Samsung Told to Pay $400 Million in FinFet Patent Dispute
(Bloomberg) -- Samsung Electronics Co. was told to pay $400 million after a federal jury in Texas said it infringed a patent owned by the licensing arm of a South Korean university. Samsung pledged to appeal.
Qualcomm Inc. and GlobalFoundries Inc. also were found to have infringed the patent but weren’t told to pay any damages to the licensing arm of the Korea Advanced Institute of Science and Technology, one of South Korea’s top research universities.
The dispute centers on technology known as FinFet, a type of transistor that boosts performance and reduces power consumption for increasingly smaller chips. KAIST IP US, the university’s licensing arm, claimed in its initial complaint that Samsung was dismissive of the FinFet research at first, believing it would be a fad. That all changed when rival Intel Corp. started licensing the invention and developing its own products, according to KAIST IP.
Samsung, the world’s largest chipmaker, told the jury that it worked with the university to develop the technology and denied infringing the patent. It also challenged the validity of the patent.
Samsung’s infringement was found to be “willful,” or intentional, meaning the judge could increase the damage award to as much as three times the amount set by the jury. The company said it was disappointed by the verdict.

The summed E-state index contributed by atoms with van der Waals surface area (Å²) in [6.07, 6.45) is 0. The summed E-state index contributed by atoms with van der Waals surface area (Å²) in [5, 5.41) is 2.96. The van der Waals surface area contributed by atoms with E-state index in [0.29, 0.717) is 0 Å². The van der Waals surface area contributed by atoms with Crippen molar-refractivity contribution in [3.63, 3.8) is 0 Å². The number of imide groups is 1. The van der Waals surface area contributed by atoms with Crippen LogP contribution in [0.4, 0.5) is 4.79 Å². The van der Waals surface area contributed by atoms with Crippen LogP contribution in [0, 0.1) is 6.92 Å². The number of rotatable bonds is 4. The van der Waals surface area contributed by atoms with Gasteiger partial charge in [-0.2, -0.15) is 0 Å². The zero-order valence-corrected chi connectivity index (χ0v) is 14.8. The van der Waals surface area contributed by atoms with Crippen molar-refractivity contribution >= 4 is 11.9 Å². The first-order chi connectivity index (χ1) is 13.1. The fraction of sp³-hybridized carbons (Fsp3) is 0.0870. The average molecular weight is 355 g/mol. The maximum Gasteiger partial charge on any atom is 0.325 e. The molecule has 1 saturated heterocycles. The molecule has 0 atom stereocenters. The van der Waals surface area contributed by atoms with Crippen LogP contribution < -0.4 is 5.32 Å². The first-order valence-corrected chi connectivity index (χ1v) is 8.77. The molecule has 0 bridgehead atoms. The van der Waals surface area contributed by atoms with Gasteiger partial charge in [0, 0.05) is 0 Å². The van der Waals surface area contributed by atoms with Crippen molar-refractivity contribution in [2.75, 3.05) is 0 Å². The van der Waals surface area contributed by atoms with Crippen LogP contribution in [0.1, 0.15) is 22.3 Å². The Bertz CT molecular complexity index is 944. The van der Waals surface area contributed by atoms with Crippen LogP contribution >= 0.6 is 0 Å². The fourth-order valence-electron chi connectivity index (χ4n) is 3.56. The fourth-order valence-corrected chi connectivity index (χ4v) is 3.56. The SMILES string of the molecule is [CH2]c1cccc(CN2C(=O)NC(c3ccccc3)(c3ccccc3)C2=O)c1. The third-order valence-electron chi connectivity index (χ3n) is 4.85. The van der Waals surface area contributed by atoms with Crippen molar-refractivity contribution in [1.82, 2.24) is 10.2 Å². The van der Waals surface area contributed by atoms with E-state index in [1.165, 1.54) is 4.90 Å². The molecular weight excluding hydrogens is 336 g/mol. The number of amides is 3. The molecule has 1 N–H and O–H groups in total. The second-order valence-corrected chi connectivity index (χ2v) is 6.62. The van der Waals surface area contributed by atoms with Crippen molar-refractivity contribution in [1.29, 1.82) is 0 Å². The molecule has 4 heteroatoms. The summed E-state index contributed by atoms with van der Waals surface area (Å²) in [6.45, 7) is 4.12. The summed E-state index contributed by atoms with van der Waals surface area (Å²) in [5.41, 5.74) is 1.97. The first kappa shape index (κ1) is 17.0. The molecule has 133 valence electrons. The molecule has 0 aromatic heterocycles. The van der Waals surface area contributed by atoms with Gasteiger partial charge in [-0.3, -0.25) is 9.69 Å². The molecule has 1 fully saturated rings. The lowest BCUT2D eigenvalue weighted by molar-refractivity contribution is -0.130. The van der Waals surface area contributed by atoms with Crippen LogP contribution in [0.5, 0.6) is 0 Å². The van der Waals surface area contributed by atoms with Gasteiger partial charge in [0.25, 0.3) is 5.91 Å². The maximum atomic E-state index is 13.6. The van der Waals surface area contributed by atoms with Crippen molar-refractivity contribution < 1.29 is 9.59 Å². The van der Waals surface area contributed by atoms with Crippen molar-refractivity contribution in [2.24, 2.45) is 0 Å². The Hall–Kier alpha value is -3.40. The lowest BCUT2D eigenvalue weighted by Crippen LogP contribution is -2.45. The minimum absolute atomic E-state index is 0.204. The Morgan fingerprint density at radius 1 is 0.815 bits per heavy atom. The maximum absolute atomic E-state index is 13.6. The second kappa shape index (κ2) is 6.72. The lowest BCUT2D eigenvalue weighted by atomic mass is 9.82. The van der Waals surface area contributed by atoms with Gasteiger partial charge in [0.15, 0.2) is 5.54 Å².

“We will consider all options to obtain an outcome that is reasonable, including an appeal,” Samsung said in a statement.
The technology is key to the production of modern processors used in mobile phones. GlobalFoundries and Samsung manufacture chips using the technique. Qualcomm, the largest maker of chips used in phones, is a customer of both companies. The companies put on a joint defense.
The case marked a clash between South Korea’s top research-oriented science and engineering institution and a company that’s critical to the country’s economy.
Lawyers for KAIST IP declined to comment on the verdict. While the institute is in Korea, KAIST IP is based in the Dallas suburb of Frisco, Texas, and it filed the suit in Marshall, Texas, -- a venue considered particularly friendly to patent owners.
The case is KAIST IP US LLC v. Samsung Electronics Co., 16-1314, U.S. District Court for the Eastern District of Texas (Marshall).
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